Posted by: smithdavid | May 19, 2013

This World was Never Meant

The very last of the light is draining from the sky as we climb out of Nicky & Tara’s red camper. The Rossnowlagh car park is deserted and out beyond there is no oceanic roar, just the rustle of six inch wavelets turning onto the sand and withdrawing.

‘We may as well,’ says Nicky as we look at the open doors of the Surfer’s Bar.

the very last of the daylight...

the very last of the daylight…

We walk in past the deserted alcoves, past the makeshift stage where last night a microphone and speakers were set up and from where a yonug barman sent out the clearest notes from his guitar and voice.

All the way at the back, beside the counter, sit the only three customers.

‘May as well stay for one…’ I say and then I see last night’s singer behind the bar. ‘You wouldn’t sing for us again?’ I say to him.

Soon he has come out from behind the bar and is on a high stool, guitar on thigh, tuning. ‘Sh*te,’ he says after a while, then runs back behind the bar and pulls the tap back up on an overflowing pint.

‘What do ye wanna hear?’ he says once he’s back.

‘Vincent, Don McLean…’ I say, remembering how well he played it last night. And so he starts. ‘Starry, starry night…‘ His voice is full and pure  without the microphone and the room seems small.  ‘This world was never meant for one as beautiful as you…‘ I remember now Claude playing this song on her IPod in Taormina, Sicily, almost a year ago to the day as we waited in the cool air for dawn to come. This world was never meant – it’s my favourite line, she said. How you suffered for your sanity, is mine, I told her.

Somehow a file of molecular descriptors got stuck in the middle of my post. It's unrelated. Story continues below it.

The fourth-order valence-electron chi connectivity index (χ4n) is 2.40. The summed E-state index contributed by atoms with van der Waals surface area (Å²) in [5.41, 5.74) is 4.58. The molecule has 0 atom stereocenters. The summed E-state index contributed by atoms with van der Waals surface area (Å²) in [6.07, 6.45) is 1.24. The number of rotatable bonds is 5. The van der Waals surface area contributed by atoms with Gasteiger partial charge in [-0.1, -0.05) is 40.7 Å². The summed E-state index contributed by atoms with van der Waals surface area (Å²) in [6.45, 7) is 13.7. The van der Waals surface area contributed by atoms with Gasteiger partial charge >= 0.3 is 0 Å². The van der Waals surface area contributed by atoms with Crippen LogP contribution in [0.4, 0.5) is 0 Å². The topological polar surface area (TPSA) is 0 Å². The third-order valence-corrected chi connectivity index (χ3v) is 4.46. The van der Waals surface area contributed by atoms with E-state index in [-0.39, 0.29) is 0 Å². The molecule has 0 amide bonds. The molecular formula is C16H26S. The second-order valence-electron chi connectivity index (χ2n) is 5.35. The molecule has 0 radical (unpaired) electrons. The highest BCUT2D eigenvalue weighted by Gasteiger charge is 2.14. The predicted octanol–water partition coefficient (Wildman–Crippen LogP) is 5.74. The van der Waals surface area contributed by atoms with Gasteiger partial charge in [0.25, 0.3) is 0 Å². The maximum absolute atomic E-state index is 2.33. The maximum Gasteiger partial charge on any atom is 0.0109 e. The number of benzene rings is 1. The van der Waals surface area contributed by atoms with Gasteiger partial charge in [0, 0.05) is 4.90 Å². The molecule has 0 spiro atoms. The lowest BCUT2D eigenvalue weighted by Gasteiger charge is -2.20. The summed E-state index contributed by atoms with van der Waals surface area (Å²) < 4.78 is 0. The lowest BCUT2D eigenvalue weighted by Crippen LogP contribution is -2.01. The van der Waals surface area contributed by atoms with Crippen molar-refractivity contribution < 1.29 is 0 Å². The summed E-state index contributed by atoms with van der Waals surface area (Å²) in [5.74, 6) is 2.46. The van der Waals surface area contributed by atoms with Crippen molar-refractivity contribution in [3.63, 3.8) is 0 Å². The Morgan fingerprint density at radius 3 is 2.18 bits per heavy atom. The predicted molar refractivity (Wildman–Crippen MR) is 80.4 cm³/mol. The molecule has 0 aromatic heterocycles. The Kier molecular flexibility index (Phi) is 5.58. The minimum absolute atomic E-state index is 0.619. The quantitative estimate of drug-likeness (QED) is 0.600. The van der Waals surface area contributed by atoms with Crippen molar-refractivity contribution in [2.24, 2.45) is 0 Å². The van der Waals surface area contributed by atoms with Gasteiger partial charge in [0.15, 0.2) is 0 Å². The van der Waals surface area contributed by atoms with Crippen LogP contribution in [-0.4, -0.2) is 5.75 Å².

‘What’s your name?’ Tara asks our singer after six pairs of hands have clapped when he finished.

‘Diarmuid McGee, watch out for it…’ he says.

‘Oh, we will,’ I say.

It’s all over too soon and we’re outside Nicky and Tara’s camper. But it does not seem right for the night to end now.

‘Let’s skate!’ says Nicky. Soon I’m on Tara’s board, gliding down past the entrance to the Sandhouse, surflike. Nicky is ahead of me, crouched down, one knee almost on the board, like he’s in a barrel and he’s exacting every last inch from it. Perhaps, in a way, this is exactly where he is.

We’re laughing like kids again; like drunken students who think they are the first  to think of skateboarding in the middle of the night; like we laughed when we tried to surf the Rossnowlagh ripples earlier.

the red camper...

the red camper…

I’m thinking the buzz from the beer is adding to the elation of this moment and on some level I wish my head was clearer.

But I think of you again, of how you said your only regret was not having more fun and I crouch down low on Tara’s board, chasing Nicky’s wake, mind now on nothing else.


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